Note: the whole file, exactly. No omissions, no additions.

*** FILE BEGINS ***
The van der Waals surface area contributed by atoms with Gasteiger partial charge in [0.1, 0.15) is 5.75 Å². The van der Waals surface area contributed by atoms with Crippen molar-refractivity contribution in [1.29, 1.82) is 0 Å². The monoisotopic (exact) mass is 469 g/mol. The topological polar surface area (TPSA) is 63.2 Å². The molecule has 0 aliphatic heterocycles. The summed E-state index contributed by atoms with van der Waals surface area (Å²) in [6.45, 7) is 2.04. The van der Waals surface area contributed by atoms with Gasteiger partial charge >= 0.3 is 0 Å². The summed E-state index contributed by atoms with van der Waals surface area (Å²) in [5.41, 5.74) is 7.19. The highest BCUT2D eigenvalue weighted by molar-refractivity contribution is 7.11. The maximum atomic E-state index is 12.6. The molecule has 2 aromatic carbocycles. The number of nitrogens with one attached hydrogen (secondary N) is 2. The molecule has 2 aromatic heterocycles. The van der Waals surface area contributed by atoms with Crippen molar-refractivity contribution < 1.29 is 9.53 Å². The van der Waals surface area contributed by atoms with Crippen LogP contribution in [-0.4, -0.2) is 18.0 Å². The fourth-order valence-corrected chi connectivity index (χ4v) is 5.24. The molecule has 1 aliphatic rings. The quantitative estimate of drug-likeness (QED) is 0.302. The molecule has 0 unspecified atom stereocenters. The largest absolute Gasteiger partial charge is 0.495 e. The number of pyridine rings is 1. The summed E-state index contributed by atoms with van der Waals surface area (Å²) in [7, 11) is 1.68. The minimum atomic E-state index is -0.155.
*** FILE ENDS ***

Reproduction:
The van der Waals surface area contributed by atoms with Gasteiger partial charge in [0.1, 0.15) is 5.75 Å². The van der Waals surface area contributed by atoms with Crippen molar-refractivity contribution in [1.29, 1.82) is 0 Å². The monoisotopic (exact) mass is 469 g/mol. The topological polar surface area (TPSA) is 63.2 Å². The molecule has 0 aliphatic heterocycles. The summed E-state index contributed by atoms with van der Waals surface area (Å²) in [6.45, 7) is 2.04. The van der Waals surface area contributed by atoms with Gasteiger partial charge >= 0.3 is 0 Å². The summed E-state index contributed by atoms with van der Waals surface area (Å²) in [5.41, 5.74) is 7.19. The highest BCUT2D eigenvalue weighted by molar-refractivity contribution is 7.11. The maximum atomic E-state index is 12.6. The molecule has 2 aromatic carbocycles. The number of nitrogens with one attached hydrogen (secondary N) is 2. The molecule has 2 aromatic heterocycles. The van der Waals surface area contributed by atoms with Crippen molar-refractivity contribution < 1.29 is 9.53 Å². The van der Waals surface area contributed by atoms with Crippen LogP contribution in [-0.4, -0.2) is 18.0 Å². The fourth-order valence-corrected chi connectivity index (χ4v) is 5.24. The molecule has 1 aliphatic rings. The quantitative estimate of drug-likeness (QED) is 0.302. The molecule has 0 unspecified atom stereocenters. The largest absolute Gasteiger partial charge is 0.495 e. The number of pyridine rings is 1. The summed E-state index contributed by atoms with van der Waals surface area (Å²) in [7, 11) is 1.68. The minimum atomic E-state index is -0.155.